Educated through the Public School System in Elmhurst, IL and graduate from The University of Wisconsin in Madison, I understand the gap that can form between teachers and students first hand. Combining a relational teaching style, and a strong value of education, I believe that the unique needs of every student deserve consideration and that it is the role of the tutor to find the perfect way to teach. It is my personal wish that if a student has a special need, I can fulfill it through flexibility, kindness, and optimistic determination.
University of Wisconsin-Madison - Bachelors, Honors English Literature and Mathematics Minor
CLEP College Composition
College Level American Literature
Elementary School Math
Elementary School Reading
Elementary School Writing
High School Business
High School English
High School Level American Literature
High School Writing
Middle School Reading
Middle School Reading Comprehension
Middle School Writing
Study Skills and Organization
Technology and Computer Science
What strategies have you found to be most successful when you start to work with a student?
When starting to work with a new student, it is important to learn as much as you can about them as a student. Each person has their own learning styles like auditory, visual, or touch. Each person has a unique need for learning effectively, and by finding and understanding that need, one's teaching becomes more fluid and effortless. Overall, adaptability is the most successful strategy when starting to work with a new student.
How would you help a student get excited/engaged with a subject that they are struggling in?
I would make succeeding into a fun game, which activates motivation in many students and kids intrinsically. Sometimes a student just needs a push to recognize that doing well can be a competitive endeavor to light a fire under their work ethic and determination. Sometimes it is the opposite, and a student needs to lessen the sense of competition and/or pressure about a subject, especially if they are struggling. In this case, I would frame developing as a game that one can play with him or herself. After all, if you compete with yourself and achieve goals you set for yourself, you are never a loser.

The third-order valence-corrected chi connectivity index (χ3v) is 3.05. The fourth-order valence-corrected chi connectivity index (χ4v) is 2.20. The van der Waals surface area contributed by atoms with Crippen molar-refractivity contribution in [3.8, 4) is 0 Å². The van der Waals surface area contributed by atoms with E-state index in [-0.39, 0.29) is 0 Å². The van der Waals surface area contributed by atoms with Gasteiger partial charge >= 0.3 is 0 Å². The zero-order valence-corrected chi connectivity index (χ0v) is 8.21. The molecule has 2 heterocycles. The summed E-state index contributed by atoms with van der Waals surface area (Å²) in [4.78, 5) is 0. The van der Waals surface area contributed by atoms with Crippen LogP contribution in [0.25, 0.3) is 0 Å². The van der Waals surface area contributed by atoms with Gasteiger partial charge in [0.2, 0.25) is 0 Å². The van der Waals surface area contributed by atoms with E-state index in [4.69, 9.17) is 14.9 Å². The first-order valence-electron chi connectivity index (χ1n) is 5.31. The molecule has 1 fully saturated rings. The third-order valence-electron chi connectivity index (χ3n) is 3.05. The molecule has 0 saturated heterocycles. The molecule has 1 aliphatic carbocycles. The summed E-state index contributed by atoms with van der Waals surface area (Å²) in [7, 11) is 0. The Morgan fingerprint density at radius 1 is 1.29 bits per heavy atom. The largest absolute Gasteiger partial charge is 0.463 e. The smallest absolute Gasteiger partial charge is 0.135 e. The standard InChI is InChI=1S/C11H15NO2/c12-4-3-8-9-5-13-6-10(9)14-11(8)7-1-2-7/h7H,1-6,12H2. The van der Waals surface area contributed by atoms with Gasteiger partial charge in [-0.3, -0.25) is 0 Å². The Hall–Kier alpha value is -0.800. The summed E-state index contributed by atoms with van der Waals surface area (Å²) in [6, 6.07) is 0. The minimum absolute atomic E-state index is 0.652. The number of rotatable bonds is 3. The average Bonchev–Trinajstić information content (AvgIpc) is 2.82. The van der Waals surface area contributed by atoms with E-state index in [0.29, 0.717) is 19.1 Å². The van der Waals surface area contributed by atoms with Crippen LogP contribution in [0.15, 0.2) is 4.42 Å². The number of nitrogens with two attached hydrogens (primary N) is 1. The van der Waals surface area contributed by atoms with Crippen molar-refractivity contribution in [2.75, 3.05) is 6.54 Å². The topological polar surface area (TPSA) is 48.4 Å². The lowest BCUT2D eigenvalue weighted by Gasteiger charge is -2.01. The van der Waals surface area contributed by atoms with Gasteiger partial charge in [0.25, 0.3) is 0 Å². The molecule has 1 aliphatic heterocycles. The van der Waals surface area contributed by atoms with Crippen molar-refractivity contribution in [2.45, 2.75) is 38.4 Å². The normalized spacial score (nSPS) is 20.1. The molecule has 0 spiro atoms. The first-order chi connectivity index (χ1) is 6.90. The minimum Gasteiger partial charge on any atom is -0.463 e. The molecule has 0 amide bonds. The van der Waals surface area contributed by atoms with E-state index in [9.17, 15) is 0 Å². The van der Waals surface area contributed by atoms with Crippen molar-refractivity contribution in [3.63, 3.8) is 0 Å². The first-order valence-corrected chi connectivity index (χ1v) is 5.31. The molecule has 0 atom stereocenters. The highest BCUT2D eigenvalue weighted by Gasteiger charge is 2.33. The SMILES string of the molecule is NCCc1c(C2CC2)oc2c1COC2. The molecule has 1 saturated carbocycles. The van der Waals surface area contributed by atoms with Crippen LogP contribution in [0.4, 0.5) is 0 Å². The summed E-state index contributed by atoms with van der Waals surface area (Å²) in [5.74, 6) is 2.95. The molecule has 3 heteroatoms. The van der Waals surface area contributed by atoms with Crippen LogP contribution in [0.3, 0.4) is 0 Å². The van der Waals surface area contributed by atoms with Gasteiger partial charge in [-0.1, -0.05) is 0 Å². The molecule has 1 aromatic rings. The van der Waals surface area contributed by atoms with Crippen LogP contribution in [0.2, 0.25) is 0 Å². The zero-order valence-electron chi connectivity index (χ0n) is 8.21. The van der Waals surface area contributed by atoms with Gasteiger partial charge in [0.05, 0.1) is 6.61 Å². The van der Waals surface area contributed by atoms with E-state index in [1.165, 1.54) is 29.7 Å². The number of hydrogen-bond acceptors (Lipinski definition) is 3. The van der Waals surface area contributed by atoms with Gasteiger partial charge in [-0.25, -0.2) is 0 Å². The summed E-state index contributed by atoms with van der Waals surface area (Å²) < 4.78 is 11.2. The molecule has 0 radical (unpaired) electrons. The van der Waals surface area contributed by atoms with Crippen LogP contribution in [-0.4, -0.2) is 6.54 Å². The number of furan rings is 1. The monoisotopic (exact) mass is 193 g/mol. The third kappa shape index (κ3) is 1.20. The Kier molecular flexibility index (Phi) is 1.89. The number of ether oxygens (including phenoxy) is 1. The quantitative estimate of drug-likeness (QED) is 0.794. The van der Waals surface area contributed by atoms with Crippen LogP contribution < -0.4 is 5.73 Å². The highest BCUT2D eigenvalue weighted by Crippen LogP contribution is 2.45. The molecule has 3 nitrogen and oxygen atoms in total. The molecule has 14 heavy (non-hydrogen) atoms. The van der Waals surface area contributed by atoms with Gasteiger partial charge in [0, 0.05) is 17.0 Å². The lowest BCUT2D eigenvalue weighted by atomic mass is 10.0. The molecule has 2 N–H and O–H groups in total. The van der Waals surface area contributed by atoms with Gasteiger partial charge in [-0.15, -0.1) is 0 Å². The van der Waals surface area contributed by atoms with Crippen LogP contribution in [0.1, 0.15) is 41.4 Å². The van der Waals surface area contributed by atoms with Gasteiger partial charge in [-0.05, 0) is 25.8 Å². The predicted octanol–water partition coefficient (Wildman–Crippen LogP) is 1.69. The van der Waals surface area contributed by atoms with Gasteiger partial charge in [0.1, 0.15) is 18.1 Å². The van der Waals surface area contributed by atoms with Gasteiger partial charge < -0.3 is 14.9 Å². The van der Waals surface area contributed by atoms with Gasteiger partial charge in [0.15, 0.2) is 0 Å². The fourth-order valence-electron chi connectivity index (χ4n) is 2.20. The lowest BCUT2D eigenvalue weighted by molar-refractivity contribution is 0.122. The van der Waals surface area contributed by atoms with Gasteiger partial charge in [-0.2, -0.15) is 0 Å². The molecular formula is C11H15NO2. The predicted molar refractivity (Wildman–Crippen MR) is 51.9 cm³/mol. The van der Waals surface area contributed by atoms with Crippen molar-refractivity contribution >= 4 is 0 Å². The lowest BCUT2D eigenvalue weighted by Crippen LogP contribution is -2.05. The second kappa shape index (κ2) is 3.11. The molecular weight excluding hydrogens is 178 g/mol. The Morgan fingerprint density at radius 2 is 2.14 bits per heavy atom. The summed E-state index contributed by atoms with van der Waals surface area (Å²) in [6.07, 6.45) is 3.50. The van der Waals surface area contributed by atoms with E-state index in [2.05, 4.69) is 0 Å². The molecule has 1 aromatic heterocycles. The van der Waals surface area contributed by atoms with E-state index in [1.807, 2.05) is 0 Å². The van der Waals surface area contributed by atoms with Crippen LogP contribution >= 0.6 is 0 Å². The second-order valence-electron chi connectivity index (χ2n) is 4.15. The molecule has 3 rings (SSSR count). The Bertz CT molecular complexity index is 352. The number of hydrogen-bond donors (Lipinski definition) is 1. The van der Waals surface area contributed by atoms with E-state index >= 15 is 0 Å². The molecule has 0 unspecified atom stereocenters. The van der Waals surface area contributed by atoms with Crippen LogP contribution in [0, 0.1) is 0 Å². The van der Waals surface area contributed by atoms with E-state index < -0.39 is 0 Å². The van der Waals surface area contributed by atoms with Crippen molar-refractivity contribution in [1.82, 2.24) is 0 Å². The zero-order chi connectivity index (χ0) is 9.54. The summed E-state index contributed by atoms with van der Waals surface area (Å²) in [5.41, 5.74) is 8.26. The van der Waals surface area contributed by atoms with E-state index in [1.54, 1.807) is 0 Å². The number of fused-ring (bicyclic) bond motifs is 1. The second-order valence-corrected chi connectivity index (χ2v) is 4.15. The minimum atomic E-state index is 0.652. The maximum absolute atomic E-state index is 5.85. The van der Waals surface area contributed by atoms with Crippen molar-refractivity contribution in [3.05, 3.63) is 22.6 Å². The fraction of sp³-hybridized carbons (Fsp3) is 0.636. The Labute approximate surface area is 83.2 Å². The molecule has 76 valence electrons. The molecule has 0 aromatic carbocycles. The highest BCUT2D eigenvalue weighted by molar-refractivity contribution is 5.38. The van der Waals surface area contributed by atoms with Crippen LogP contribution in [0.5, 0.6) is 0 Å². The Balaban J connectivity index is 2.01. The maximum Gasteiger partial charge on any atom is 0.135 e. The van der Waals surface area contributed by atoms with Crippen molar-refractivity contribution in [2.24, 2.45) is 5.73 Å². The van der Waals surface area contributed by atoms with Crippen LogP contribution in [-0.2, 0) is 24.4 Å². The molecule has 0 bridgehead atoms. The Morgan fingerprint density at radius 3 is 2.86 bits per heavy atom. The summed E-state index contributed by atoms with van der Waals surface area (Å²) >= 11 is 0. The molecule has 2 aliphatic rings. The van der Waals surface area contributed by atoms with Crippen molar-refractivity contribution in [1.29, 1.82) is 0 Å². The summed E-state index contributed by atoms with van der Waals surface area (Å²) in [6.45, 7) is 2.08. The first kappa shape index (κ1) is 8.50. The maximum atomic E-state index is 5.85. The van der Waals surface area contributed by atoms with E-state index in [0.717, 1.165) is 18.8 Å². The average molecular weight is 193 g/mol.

How do you adapt your tutoring to the student's needs?
To adapt tutoring to a student’s needs, one must go into each session and new student as a blank slate. Without enforcing a set teaching style, you allow yourself to develop your own teaching around each new student. In this way, adapting is not so much as something that must be done, but is simply a fundamental aspect of the teaching strategy. Also, being observant and receptive to the type of person the student is and their unique personality constraints makes adapting quickly to their academic needs natural.
What types of materials do you typically use during a tutoring session?
The types of materials I use during a typical tutoring session varies per student, subject, and period of time in the academic year. I always bring my computer so that I can look things up and demonstrate how technology can be useful in the learning process. I always bring a pen and paper to reinforce how physically leaving a written mark improves memory retention. Other than that, I employ practice problems like vocabulary lists for reading/writing and problem sets for math. Creative projects are fun learning tools for both students and teachers, because they span a longer time and help long-term time management skills and work ethics to develop.